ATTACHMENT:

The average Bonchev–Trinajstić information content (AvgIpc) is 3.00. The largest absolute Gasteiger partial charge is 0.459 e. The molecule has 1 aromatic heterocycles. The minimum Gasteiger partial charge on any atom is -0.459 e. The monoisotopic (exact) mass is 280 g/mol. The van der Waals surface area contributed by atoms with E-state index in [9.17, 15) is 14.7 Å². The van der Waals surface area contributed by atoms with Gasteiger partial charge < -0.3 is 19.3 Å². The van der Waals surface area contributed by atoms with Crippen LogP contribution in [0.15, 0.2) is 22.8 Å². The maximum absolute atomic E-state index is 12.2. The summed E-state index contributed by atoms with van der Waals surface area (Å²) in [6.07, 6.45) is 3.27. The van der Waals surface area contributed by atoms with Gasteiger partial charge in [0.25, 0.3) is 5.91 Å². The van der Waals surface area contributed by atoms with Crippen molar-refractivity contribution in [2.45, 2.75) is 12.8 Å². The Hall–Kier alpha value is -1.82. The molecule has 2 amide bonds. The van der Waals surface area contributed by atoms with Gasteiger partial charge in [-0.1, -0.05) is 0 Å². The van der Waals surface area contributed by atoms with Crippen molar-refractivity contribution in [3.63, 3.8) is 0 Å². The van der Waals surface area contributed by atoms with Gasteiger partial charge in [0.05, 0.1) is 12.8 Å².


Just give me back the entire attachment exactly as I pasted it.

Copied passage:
The average Bonchev–Trinajstić information content (AvgIpc) is 3.00. The largest absolute Gasteiger partial charge is 0.459 e. The molecule has 1 aromatic heterocycles. The minimum Gasteiger partial charge on any atom is -0.459 e. The monoisotopic (exact) mass is 280 g/mol. The van der Waals surface area contributed by atoms with E-state index in [9.17, 15) is 14.7 Å². The van der Waals surface area contributed by atoms with Gasteiger partial charge < -0.3 is 19.3 Å². The van der Waals surface area contributed by atoms with Crippen LogP contribution in [0.15, 0.2) is 22.8 Å². The maximum absolute atomic E-state index is 12.2. The summed E-state index contributed by atoms with van der Waals surface area (Å²) in [6.07, 6.45) is 3.27. The van der Waals surface area contributed by atoms with Gasteiger partial charge in [0.25, 0.3) is 5.91 Å². The van der Waals surface area contributed by atoms with Crippen molar-refractivity contribution in [2.45, 2.75) is 12.8 Å². The Hall–Kier alpha value is -1.82. The molecule has 2 amide bonds. The van der Waals surface area contributed by atoms with Gasteiger partial charge in [-0.1, -0.05) is 0 Å². The van der Waals surface area contributed by atoms with Crippen molar-refractivity contribution in [3.63, 3.8) is 0 Å². The van der Waals surface area contributed by atoms with Gasteiger partial charge in [0.05, 0.1) is 12.8 Å².